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Abstract

Classifier constructions in English such as three glasses of water are ambiguous between an individuating reading, in which the DP denotes plural objects consisting of three individual glasses of water, and a measure reading, in which the DP denotes quantities of water which equal the quantity contained in three glasses. A plausible semantic account of the contrast has been given in Landman 2004. In this account, on the individuating reading, the nominal glasses is the head of the noun phrase and has its expected semantic interpretation, while in the measure reading, three glasses is a modifier expression modifying the nominal head of the phrase water. However, there is little direct syntactic evidence for these constructions in English. Modern Hebrew, however, provides support for Landman's analysis of the dual function of classifier heads. There are two ways to express three glasses of water in Modern Hebrew. The first is via the free genitive construction where a nominal head in absolute form takes a prepositional phrase complement as in šaloš kosot šel mayim, and the second using the construct state as in šaloš kosot mayim. The first has only the individuating reading, while the second is ambiguous between the individuating and measure readings. We show that only in the construct state are the syntactic conditions fulfilled which allow the classifier + numeral to be interpreted as a (complex) modifier of the syntactically embedded noun.

In: Brill's Journal of Afroasiatic Languages and Linguistics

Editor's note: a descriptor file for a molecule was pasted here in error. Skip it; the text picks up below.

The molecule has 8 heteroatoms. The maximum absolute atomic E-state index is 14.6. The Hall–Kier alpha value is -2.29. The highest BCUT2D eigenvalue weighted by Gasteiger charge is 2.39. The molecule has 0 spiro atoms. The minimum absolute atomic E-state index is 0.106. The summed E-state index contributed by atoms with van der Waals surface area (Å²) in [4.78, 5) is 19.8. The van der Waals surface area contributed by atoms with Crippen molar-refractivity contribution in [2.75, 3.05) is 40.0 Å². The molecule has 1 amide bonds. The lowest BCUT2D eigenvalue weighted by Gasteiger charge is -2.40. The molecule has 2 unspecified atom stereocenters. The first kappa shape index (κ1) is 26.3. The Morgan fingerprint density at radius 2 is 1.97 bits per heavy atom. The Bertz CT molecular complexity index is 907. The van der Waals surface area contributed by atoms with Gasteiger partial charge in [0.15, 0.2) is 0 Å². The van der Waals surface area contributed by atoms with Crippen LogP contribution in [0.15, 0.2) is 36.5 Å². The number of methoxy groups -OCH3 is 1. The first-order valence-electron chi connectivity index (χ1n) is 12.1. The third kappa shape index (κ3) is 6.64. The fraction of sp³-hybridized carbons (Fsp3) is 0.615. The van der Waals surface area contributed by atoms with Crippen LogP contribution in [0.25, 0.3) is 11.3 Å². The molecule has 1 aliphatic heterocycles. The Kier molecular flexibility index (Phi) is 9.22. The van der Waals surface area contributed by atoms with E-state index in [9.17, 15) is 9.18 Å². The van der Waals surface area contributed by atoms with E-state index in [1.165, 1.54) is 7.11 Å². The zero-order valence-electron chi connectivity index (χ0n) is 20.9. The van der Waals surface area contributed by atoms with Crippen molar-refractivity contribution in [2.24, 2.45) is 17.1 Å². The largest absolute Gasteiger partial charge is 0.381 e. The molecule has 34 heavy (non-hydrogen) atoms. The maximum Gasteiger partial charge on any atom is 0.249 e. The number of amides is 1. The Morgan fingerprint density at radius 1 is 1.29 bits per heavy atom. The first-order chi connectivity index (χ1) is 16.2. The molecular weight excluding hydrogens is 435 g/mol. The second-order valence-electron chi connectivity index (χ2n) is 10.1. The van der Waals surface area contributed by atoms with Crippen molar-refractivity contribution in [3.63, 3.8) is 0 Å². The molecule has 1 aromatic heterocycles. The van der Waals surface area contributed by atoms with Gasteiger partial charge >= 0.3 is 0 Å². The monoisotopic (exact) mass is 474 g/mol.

In: Small Clauses
Editor:
This book explores licensing theory and its implications for a theory of syntax. It brings together a series of new papers which focus on developing a constrained set of licensing mechanisms relating elements in a syntactic representation, and on the different properties of lexical and functional heads as licenses of complements and specifiers. Directed toward an audience of syntacticians and those interested in the applications of syntactic theory, it demonstrates the expanding explanatory parts of this approach to syntax.
In: Linguistic Studies on Biblical Hebrew
In: Perspectives on Phrase Structure: Heads and Licensing
In: Perspectives on Phrase Structure: Heads and Licensing
In: Perspectives on Phrase Structure: Heads and Licensing
In: Perspectives on Phrase Structure: Heads and Licensing
In: Perspectives on Phrase Structure: Heads and Licensing

Abstract

Construct phrases are nominal expressions consisting of a noun in the construct state, termed the construct, and an immediately adjacent nominal phrase, the annex. Biblical Hebrew has four kinds of construct phrases containing numerals: phrases with a definite nominal annex, complex numeral phrases, approximative phrases and phrases with an indefinite nominal annex. The first three constructions are found in Modern Hebrew, but not the fourth. In this paper we provide semantic interpretations for the four numeral construct phrase types, accounting for these constructions within a theoretical approach to the cross-linguistic properties of numeral phrases. Adopting the semantic analysis in Rothstein (2013, 2017b), which treats numerals as a type of property expression in the sense of Chierchia (1985), we show that the four constructions fall into two groups. In the first group, containing the complex numeral and the indefinite measure phrase, the construct numeral is an argument of a function. In the second group, containing the definite numeral phrase and the approximative, the construct numeral is a predicate that expresses intersectional modification. The numeral has a different semantic status in each group: as an argument, the numeral is a saturated property expression designating an individual, while as a modifier it is unsaturated. It is shown that definite numeral construct phrases and approximative phrases can be viewed as types of classifier expressions. The data and interpretations presented in the paper demonstrate that Biblical Hebrew numerals share fundamental semantic characteristics with numeral constructions in other languages, despite having various syntactic properties which are specific to this language.

In: Brill's Journal of Afroasiatic Languages and Linguistics